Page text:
Kimmy said...

Funny, I've been considering writing a post about church/why we go etc...a bit different than this , of course, but still. Anyway, Definitely do not give up going to church. It is important to fellowship and worship with other believers, and as you know, it's definitely biblical. I would suggest you try other churches, but since you are not up for that, then I suggest you initiate change in yours. Bring your ideas and concerns to the leadership, start organizing events, etc. Small groups are a great idea too, we have them and it helps bring people closer together. I think often times, when it seems that no one cares, that that's not really the case, I think people just aren't looking. We all get caught up in our own problems, and we all have them, and sometimes we don't notice what's going on with someone else. Sometimes, you just have to go to them. Tell someone you trust and respect how you feel. Let them know you need encouragement. I've learned that people don't read minds and sometimes you have to ask. But, I'll tell you what, I've put myself out there before and I was amazed by how many people stepped up to the plate to be there for me.

Also, maybe you should consider attending the Men's Rally that is happening May 8th. Most of the area churches are involved and it might be a good thing to go to to get some of that ministering that you are seeking.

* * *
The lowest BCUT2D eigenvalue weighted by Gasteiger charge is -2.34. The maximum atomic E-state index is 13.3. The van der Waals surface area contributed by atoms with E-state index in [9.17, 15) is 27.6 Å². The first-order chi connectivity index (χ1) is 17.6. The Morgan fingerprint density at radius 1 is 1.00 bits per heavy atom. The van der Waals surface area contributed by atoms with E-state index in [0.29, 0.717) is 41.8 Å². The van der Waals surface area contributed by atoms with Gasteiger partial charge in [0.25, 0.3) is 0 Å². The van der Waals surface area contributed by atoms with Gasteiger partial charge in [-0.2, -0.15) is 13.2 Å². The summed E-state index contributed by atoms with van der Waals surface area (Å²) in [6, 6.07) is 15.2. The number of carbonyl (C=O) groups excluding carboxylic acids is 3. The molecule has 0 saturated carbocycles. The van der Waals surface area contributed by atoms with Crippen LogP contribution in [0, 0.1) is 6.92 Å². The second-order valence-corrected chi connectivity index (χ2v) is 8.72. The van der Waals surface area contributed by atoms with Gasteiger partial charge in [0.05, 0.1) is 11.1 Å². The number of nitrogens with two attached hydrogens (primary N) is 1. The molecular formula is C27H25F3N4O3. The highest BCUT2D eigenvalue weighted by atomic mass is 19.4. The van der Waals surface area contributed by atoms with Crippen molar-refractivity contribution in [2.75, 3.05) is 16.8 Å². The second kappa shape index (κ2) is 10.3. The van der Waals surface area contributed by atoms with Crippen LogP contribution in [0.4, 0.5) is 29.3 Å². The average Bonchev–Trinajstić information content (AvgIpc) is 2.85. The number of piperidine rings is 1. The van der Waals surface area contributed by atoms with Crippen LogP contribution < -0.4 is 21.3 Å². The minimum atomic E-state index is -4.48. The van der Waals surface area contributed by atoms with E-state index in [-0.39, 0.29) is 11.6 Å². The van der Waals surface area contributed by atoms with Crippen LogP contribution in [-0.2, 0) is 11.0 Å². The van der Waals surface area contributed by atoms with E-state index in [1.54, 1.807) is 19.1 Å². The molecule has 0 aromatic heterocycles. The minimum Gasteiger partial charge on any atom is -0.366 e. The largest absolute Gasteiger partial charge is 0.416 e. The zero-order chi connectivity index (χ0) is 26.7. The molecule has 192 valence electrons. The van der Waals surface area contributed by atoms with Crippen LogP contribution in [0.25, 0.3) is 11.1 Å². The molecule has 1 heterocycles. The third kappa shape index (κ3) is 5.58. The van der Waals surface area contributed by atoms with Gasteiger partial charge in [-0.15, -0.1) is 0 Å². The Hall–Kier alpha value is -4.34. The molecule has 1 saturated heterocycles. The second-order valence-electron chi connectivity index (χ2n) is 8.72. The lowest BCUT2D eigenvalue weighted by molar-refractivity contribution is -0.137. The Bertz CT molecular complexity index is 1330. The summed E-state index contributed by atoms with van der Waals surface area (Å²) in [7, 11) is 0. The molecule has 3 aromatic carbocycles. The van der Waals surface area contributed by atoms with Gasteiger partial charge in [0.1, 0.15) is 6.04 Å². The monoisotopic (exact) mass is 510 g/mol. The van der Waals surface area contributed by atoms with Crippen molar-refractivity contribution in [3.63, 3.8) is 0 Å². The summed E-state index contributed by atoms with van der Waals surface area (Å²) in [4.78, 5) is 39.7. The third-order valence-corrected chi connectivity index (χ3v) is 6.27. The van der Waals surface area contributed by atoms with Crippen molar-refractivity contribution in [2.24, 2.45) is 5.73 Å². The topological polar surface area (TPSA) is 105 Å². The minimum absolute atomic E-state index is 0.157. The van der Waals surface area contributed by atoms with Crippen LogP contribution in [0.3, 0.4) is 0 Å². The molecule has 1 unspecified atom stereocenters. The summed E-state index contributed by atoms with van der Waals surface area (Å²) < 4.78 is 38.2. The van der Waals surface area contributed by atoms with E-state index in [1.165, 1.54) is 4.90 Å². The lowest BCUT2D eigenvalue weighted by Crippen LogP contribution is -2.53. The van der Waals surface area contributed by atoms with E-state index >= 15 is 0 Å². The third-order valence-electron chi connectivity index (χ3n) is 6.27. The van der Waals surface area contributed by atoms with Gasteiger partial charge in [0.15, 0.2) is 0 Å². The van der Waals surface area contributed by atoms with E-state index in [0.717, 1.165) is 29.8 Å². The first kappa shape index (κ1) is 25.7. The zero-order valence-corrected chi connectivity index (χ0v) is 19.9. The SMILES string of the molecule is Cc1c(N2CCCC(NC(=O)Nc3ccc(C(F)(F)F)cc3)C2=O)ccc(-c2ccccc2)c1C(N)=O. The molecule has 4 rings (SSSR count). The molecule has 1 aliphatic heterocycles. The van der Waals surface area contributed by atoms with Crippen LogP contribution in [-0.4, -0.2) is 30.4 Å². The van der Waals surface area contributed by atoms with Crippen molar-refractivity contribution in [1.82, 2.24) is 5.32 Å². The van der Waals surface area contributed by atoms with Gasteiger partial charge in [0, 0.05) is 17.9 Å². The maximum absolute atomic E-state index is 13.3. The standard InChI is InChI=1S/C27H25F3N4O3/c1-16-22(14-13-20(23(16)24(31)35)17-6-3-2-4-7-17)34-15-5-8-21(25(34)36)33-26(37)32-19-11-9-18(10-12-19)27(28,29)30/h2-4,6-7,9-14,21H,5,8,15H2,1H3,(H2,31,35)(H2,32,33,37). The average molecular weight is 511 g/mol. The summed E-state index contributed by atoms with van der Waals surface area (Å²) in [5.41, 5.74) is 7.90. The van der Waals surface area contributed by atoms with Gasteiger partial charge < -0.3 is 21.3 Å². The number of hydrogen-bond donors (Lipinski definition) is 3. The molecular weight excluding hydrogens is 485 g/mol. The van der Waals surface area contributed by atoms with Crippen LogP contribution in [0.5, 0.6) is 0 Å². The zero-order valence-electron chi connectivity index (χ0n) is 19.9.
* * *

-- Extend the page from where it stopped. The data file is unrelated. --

As for the youth focus thing, I think there is definitely a lack of focus on certain groups in churches and that's something that can be improved across the board.

Cruachan!70 said...


Your original post was April 2010, now more than a year later in September 2011 - how did this situation resolve itself? Interested in the follow-up!

Cruachan!70 said...


I enjoyed reading your blog and the responses that came back. I agree with some of the posts who thought that the post was needed - it was very honest and I know that many members of congegrations struggle with this very issue. It's more widespread throughout the Churches than we care to acknowledge.

Now that more than a year has passed, how have these circumstances changed for you? I'm very interested in the follow-up (i.e., how did you and God work this out? Or are you still working through this?)

Anonymous said...

Thank you for saying how I feel....